What exactly is “STEM,” anyway?
Increasingly, companies like ours are seeking employees with education in the “STEM disciplines.” But what exactly does that mean, and what kind of opportunities can it afford you?
STEM isn’t just for scientists
Officially, STEM is an abbreviation for science, technology, engineering, and math. But make no mistake – these disciplines aren’t just for scientists.
There is a common misperception that STEM education only enables you to pursue traditional science-based careers. Most people believe their only options are working at a lab bench or in front of a computer – as lab technicians, chemists, physicists, or statisticians. But strong education and experience in STEM can take you almost anywhere.
At 3M, most of our STEM-educated workforce is directly “in the field” with our customers. They work side by side, inside their operation to help brainstorm improvements or troubleshoot issues. This could be helping car graphics installers do their designs justice, helping engineers bring a new product to life, or helping to establish a safety protocol to get workers home safely from their jobs each day.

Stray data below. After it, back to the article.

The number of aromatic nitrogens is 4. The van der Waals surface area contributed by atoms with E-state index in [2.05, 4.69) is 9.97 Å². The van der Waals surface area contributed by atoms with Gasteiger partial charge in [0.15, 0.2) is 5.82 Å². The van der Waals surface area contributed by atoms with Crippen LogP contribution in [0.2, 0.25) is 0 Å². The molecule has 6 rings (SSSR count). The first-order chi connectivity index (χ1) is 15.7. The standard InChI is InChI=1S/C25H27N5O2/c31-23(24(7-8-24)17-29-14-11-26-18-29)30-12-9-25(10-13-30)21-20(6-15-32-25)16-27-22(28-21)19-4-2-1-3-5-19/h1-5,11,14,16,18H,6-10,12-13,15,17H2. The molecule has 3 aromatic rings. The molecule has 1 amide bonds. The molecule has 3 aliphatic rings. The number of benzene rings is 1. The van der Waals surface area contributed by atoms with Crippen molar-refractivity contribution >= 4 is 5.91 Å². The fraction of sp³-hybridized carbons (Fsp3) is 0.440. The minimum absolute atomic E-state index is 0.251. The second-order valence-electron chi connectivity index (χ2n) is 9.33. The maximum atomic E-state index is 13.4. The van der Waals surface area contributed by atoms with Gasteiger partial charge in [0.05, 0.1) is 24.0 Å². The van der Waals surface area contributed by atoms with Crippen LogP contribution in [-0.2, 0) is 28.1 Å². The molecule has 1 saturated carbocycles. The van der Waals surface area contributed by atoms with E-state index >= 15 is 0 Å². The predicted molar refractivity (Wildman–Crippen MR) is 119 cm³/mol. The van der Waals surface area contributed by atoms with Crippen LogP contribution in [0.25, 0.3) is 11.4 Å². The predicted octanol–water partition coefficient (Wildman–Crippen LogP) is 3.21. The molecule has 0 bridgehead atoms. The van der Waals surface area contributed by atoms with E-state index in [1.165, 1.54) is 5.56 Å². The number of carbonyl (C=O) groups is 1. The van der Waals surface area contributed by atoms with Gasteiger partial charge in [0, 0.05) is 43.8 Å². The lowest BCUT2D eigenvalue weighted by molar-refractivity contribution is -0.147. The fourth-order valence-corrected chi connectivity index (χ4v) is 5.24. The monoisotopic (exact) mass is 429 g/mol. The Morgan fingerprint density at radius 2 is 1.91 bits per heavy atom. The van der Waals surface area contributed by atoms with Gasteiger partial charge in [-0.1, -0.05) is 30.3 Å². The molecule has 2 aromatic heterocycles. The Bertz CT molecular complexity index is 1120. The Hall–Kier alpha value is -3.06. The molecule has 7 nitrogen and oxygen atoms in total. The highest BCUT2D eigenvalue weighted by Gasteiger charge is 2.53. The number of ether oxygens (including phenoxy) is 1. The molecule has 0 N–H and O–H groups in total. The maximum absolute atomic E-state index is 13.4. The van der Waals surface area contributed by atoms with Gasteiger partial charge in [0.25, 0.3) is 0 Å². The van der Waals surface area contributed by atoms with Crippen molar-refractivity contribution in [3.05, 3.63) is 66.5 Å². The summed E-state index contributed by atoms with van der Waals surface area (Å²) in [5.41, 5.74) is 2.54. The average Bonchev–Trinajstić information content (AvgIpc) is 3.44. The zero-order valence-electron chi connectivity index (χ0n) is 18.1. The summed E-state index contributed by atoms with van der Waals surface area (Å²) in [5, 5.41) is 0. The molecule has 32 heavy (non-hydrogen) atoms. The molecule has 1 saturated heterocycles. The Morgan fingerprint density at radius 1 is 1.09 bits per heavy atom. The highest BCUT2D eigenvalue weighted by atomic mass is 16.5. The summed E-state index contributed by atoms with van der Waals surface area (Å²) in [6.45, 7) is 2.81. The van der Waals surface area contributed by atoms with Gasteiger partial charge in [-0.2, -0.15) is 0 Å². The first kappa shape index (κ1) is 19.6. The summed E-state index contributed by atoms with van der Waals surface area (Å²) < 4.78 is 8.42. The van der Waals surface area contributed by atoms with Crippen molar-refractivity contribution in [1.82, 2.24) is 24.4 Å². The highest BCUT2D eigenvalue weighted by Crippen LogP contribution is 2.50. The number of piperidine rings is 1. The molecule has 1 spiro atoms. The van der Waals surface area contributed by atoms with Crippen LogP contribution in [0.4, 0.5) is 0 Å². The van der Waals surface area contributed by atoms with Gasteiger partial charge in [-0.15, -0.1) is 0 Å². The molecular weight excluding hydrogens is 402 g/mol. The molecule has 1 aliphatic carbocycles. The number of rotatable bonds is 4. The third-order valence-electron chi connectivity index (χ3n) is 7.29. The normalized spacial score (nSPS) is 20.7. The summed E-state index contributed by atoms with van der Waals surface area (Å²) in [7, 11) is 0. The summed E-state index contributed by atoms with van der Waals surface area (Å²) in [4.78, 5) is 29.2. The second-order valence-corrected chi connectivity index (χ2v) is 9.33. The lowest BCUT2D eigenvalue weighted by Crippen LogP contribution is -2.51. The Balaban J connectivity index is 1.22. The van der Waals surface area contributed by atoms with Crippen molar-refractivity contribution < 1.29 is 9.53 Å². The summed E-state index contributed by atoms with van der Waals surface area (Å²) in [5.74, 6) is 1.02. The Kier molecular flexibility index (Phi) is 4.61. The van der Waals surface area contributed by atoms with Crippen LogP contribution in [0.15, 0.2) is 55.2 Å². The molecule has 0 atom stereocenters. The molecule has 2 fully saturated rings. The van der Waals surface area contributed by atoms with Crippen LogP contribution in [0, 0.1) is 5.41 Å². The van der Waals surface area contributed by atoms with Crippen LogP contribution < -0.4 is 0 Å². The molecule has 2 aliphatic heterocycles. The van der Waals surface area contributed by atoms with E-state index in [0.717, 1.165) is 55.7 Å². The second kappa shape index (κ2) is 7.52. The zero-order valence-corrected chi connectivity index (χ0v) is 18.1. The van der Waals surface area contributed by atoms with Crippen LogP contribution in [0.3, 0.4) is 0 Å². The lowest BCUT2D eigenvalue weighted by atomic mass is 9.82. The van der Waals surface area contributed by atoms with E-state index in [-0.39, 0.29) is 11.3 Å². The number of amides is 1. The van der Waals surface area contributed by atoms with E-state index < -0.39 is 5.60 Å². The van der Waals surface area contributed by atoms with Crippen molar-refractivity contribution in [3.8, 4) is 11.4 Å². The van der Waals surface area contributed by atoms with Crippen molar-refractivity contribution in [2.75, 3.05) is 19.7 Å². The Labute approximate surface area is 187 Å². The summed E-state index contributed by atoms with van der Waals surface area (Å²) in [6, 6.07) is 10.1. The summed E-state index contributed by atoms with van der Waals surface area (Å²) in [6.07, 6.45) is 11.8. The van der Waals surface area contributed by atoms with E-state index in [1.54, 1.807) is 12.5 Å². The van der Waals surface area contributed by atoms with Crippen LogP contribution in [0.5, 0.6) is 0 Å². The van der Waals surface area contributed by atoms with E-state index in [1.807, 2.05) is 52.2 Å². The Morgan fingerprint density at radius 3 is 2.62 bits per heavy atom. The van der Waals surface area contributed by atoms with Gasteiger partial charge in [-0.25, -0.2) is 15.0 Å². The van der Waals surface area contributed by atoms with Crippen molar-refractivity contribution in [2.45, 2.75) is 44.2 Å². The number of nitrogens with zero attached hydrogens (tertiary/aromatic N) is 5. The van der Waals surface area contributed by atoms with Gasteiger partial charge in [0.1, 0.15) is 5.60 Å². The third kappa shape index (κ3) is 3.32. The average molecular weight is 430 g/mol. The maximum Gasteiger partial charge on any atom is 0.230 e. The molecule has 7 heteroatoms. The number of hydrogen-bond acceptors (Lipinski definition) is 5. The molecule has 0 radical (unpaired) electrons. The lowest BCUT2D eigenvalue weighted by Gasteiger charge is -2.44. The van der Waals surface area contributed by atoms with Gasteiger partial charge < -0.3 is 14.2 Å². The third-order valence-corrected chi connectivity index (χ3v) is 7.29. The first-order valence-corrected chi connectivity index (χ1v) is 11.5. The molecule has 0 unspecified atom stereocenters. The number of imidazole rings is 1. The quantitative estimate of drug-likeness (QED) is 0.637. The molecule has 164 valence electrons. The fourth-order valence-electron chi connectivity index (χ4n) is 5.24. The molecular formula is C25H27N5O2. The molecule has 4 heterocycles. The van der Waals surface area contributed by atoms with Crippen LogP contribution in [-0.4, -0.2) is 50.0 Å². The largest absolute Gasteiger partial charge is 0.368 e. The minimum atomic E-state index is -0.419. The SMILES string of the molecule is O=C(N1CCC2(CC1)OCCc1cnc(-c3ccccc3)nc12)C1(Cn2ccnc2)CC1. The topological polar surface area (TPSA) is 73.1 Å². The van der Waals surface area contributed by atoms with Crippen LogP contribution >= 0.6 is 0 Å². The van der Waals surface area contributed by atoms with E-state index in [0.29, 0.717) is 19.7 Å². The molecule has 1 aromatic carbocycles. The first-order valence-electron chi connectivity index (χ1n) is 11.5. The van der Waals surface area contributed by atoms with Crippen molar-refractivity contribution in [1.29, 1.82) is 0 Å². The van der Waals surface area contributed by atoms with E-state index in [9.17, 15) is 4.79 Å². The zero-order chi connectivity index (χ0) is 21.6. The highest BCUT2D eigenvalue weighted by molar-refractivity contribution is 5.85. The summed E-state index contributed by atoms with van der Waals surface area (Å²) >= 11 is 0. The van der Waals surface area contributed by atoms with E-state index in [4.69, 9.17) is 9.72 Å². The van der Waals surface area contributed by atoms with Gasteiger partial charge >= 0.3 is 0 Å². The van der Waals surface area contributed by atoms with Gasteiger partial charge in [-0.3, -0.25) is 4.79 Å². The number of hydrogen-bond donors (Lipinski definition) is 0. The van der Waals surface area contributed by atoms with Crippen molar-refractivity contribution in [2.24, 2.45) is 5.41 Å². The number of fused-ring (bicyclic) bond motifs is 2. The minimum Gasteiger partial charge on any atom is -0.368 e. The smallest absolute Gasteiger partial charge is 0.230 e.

Our partners at Let’s Talk Science also work tirelessly to show students how diverse a career in a STEM field can be. They believe STEM disciplines can take you almost anywhere – from the skate park, to the kitchen, to the couch.
STEM education provides employable skills
The skillsets derived from STEM education create a foundation of key employable skills. STEM disciplines help students to be:
- detail oriented
- problem solvers
- strong communicators
- forward thinkers
When you look at it this way, it’s easy to see why industry leaders want STEM trained professionals at the table to help strategize for success.
Why we must invest in STEM education, now
At 3M, we are proud of our well-rounded workforce and we work hard to attract a variety of candidates with diverse backgrounds. Our multi-disciplinary approach gives us broader perspectives, and greater ingenuity – a must when tackling some of our customers’ toughest challenges.
But like many other companies, we are seeing that there is a decline in STEM talent.